Wednesday, February 13, 2008

Four out of five of PPI claims upheld

The financial ombudsman has seen an explosion of complaints about payment protection insurance and has called for banks and other firms to compensate wronged customers sooner.

The Financial Ombudsman Service says it received 1,499 complaints about payment protection insurance (PPI) in January alone. This compares with 1,832 for the whole of the 2006/07 financial year.
What's more, the Ombudsman reported that 80% of the PPI complaints it received from customers were being upheld. This compares with 32% for insurance complaints overall, 32% for buildings insurance, 43% for motor insurance and 34% for travel insurance.

PPI is supposed to cover repayments on loans, mortgages and credit cards when the holder is unable to fund them because of accident, sickness or unemployment.

It has been criticised for being overpriced and difficult, sometimes impossible, to claim on. The Competition Commission is conducting an investigation into the market after the Office of Fair Trading decided there may be evidence of detriment to consumers.

Separately, the Financial Services Authority has been tightening the guidelines that sellers of PPI must follow and has fined several firms for pushing PPI onto customers who do not want or need it.

This is Money has been at the front of the campaign to overhaul the PPI market and has produced template letters to help customer claim their money back. The high proportion of complaints being upheld by the Financial Ombudsman Service suggests companies are too often ignoring valid complaints of mis-selling.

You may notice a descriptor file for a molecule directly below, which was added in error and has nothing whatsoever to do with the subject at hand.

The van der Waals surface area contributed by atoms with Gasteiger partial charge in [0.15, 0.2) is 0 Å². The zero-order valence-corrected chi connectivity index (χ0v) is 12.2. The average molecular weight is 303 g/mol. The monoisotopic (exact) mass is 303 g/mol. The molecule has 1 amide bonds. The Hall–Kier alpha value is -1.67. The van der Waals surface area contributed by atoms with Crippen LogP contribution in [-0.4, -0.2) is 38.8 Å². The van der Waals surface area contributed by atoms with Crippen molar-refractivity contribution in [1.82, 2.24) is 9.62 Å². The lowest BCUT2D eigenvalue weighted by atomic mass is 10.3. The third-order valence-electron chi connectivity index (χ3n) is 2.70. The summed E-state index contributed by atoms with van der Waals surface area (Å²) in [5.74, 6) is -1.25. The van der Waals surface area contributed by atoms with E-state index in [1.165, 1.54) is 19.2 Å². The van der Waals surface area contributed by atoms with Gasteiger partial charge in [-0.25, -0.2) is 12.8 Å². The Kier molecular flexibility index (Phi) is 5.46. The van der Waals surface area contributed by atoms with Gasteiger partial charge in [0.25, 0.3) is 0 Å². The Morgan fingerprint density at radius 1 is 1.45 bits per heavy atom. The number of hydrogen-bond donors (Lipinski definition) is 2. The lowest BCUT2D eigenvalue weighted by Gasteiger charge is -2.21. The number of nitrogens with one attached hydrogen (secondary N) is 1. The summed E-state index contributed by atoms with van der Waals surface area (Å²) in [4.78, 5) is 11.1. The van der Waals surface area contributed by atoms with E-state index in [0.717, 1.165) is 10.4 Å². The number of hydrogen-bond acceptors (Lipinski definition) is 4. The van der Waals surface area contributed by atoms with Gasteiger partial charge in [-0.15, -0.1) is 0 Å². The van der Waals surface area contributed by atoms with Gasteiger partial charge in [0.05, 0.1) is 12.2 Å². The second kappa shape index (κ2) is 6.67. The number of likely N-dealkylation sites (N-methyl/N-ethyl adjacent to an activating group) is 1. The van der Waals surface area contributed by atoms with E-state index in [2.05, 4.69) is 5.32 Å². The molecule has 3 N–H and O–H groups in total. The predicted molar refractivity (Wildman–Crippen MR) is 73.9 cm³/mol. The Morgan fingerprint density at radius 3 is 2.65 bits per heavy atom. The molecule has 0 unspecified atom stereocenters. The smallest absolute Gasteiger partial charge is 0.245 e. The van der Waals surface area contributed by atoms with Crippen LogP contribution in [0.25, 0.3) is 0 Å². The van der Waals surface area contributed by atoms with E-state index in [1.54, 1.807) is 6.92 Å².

Emma Parker, a spokeswoman for the Financial Ombudsman Service, said: 'There was a record number of complaints about PPI in January and the number is increasing month-on-month. The fact that so many are being upheld suggests that firms aren't doing enough to deal with these complaints before they come to us.

'It bares comparison with the early days of endowment policy complaints, where firms were simply turning complaints down and leaving it to the Ombudsman to deal with. We will talk with trade bodies and firms to ensure they follow our guidance on processing these claims and deal with more of them before they get to us.'

Brian Capon, head of media relations for the British Banker's Association, said: 'Banks' customer relations departments are well-staffed with people who are experienced in looking at a situation with particular regard for the customer's point of view. All claims are considered carefully, but as in the case of any complaint, the customer is entitled to ask the Financial Ombudsman Service to look at their case if they are unhappy with the bank's decision. In some cases the customer might approach the Ombudsman direct before giving their bank the opportunity to look at it first.'